Inzamam to be fed with exact words
Pakistan captain will be briefed by lawyers about the stance he has to adopt at the two-day disciplinary hearing on September 27 and 28th.india Updated: Sep 26, 2006 11:02 IST
Pakistan captain Inzamam-ul-Haq will be briefed by lawyers in London about the stance he has to adopt and the exact words to use at the two-day disciplinary hearing of the International Cricket Council on September 27 and 28th.
Inzamam along with local lawyer Mohammad Hussain has already reached London where he has been joined by Pakistan Cricket Board chief Shaharyar Khan and coach Bob Woolmer.
"All four will today have a meeting with the legal firm hired in London for this case. Inzamam who faces the charges of violating the code of conduct will be briefed on what to do at the hearing while Pakistan's stance would also be finalised," a PCB official Subhan Ahmed said on Monday.
Inzamam has been charged for ball tampering and bringing the game into disrepute during the controversial fourth Test against England last month at the Oval.
Another PCB source said Pakistan was confident the ball tampering charges would not hold at the hearing as the ICC did not have strong enough evidence to back up the allegations of its umpires.
"Our line of defence is going to be two-fold. We will be attacking the real reasons for Australian umpire Darrell Hair changing the ball and penalising the team five runs for alleged ball tampering.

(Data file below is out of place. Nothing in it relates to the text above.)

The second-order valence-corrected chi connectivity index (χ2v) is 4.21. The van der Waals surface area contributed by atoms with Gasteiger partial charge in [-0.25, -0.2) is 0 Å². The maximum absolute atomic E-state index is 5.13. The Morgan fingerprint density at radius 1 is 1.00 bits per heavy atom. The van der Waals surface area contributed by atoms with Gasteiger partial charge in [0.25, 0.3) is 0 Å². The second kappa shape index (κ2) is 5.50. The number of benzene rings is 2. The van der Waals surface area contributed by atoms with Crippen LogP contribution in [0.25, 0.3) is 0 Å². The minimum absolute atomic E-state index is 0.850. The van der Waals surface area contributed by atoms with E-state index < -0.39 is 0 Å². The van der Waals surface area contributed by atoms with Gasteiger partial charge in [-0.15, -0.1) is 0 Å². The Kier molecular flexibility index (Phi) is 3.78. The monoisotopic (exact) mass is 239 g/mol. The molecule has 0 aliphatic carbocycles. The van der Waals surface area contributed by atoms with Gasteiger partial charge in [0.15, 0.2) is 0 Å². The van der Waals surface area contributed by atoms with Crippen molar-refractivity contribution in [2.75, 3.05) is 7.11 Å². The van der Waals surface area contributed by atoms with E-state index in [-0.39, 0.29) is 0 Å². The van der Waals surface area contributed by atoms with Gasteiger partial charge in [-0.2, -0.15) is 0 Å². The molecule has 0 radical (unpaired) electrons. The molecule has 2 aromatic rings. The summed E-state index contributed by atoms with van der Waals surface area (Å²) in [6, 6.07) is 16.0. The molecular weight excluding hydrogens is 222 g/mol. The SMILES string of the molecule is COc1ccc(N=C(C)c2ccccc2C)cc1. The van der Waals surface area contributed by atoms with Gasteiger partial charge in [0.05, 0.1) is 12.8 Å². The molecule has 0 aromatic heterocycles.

"We will also highlight the fact that he failed to inform Inzamam at the time of changing the ball he was doing it on ball tampering charges. Thirdly, when he went to the Pakistan dressing room he again refused to say why he had changed the ball," the source said.
The source said they had also prepared to counter the allegation of bringing the game into disrepute.
"The Pakistan team didn't return to the field after tea although the umpires Hair and Billy Doctrove went on the field. They returned after Hair visited the Pakistan dressing room and told them he would award the match to England if they did not resume play.
"The second time the umpires went on to the field with the England players and after waiting for a while took off the bails and awarded the game to the home side."
However, another PCB source said the factors that could go against the Pakistan captain was that he was supposed to know all the rules and laws of the game and when the umpires changed the ball and penalised the team five runs.
"What goes against the Pakistan team is that the second time the umpires went out on the field with the England batsmen, everyone saw on television that wicketkeeper Kamran Akmal came out in the balcony and sat down reading a newspaper," the source said.
Inzamam faces a maximum ban of eight one-day internationals or four Tests if both the charges are upheld against him but a minimum ban could be for three to four games and a heavy fine.
The PCB has already made preparations for lodging an immediate appeal with the ICC if he is banned for a few games so that he can play in the Champions Trophy.